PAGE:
In recent years, Jean-Claude Van Damme has more than once owned mixed martial arts and comedy. The Last Mercenary, released on Netflix, is proof of that. However, this action comedy seems a far cry from the sometimes-borrowed meta fantasy, from JCVD to Jean-Claude Van Johnson. So what’s the value?
Imagine simultaneously being revealed to a child with a fragile heart that Santa Claus does not exist and that his parents have adopted him. It would be nice to show him that at the age of 13, and wearing his ugly skin, he could start to suspect something, his disappointment was nothing short of great.
The same goes for audiences who will rush to The Last Mercenary hoping to find an invested Jean-Claude Van Damme, or humor lovers who pray that this French comedy offers some laughs worthy of its name. One would expect it, but it still hurts.
It’s not that Brussels has become such a phenomenal actor, but if there’s one outstanding quality we should recognize at JCVD, it’s overinvestment. From Bloodsport – No matter what, through Universal Soldier: Absolute Combat , Double Team or JCVD , martial artists always give their all, in every role. He multiplies facial expressions, pushing each expression to the point of cosmic pride, all packed into an often mesmerizing physical show. An absolute first title that sometimes borders on directness, and makes nearly all of his characters a formidable surface for identification, and his acting is a form of naive and joyous expression.
Everything disappears here. The artist seemed to be extinct, his vision lost in a blur, as if waiting for the control desk to welcome a cup of coffee that never came. His tough mouth didn’t crack in the slightest. He’s just patient, while intrigue forces him a lot of hair ornaments and disguises, which evokes less of a spy pastiche than the bachelor party of a boy so allergic to dignity. The final blow comes in the film’s final brawl, as Van Damme has almost completely disappeared behind a stunt double that the editors no longer even try to hide.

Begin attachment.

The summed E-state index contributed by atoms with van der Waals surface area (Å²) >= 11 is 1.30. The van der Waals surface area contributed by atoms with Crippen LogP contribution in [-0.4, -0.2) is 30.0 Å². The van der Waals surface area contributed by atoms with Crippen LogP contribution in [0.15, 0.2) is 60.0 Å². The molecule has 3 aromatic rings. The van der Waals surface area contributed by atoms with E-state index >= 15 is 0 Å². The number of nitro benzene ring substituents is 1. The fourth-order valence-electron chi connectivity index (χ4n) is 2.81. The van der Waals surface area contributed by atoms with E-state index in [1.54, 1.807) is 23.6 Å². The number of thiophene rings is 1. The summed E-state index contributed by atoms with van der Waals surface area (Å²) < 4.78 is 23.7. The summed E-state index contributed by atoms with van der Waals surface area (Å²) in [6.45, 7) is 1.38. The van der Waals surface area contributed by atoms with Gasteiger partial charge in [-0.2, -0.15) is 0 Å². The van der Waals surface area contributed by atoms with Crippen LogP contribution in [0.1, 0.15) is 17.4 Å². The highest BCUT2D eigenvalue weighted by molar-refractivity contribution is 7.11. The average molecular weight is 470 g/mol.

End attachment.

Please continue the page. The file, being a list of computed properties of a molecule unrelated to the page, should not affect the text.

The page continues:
DEATH TO ARRIVE EE
If watching one of the most endearing and physically impressive fighters of recent years pretend to fight, from behind and in a wig, wasn’t enough to our misfortune, directing and writing quickly took over turning The Last Mercenary into Golgotha SVOD. Discovering director Cyprien’s creations has always been an experience in itself, between a shamanic trance, corporal punishment, and gastroenteritis. Recognize him for pushing the buttons of pain to unexpected proportions. Character characterization, dialogue, comic tempo, editing, cutting, photography… nothing happens in this painfully mounted masterpiece.
Similar to the hostages reciting the shaky voice of an impossible demand message, Alban Ivanov, Eric Judor, the wonderful Nassim Lyes, and several others languidly struggle with blurry lines, which the montage never manages to highlight. Faced with such a desperate amorphous device, even Eric Judor looked like a sponge. But the saddest thing is the gallery of blunt supporting roles devoted to the all-too-rare cast from Michel Crémads to Valérie Kaprisky, written with sander, while Patrick Timsit is doomed to wriggle between digital rejuvenation and artistic aging.
The film’s unique tour de force, succeeds where Tenet fails, in that it allows us to reassess the idea of temporality. In 112 minutes, that’s an unlikely return to the subjunctive future of the particular hexagonal narration school that is proposed to us.
From faked city jokes, through cardboard transformer sketches, to secret service cliches, not to mention an avalanche of replicas based on penis volumes, it’s a surreal catalog that unfolds. Seeing Netflix galore at this mediocre school and jumping into it with both feet is a lot more depressing.
The Last Mercenary has been available on Netflix since July 30, 2021 in France.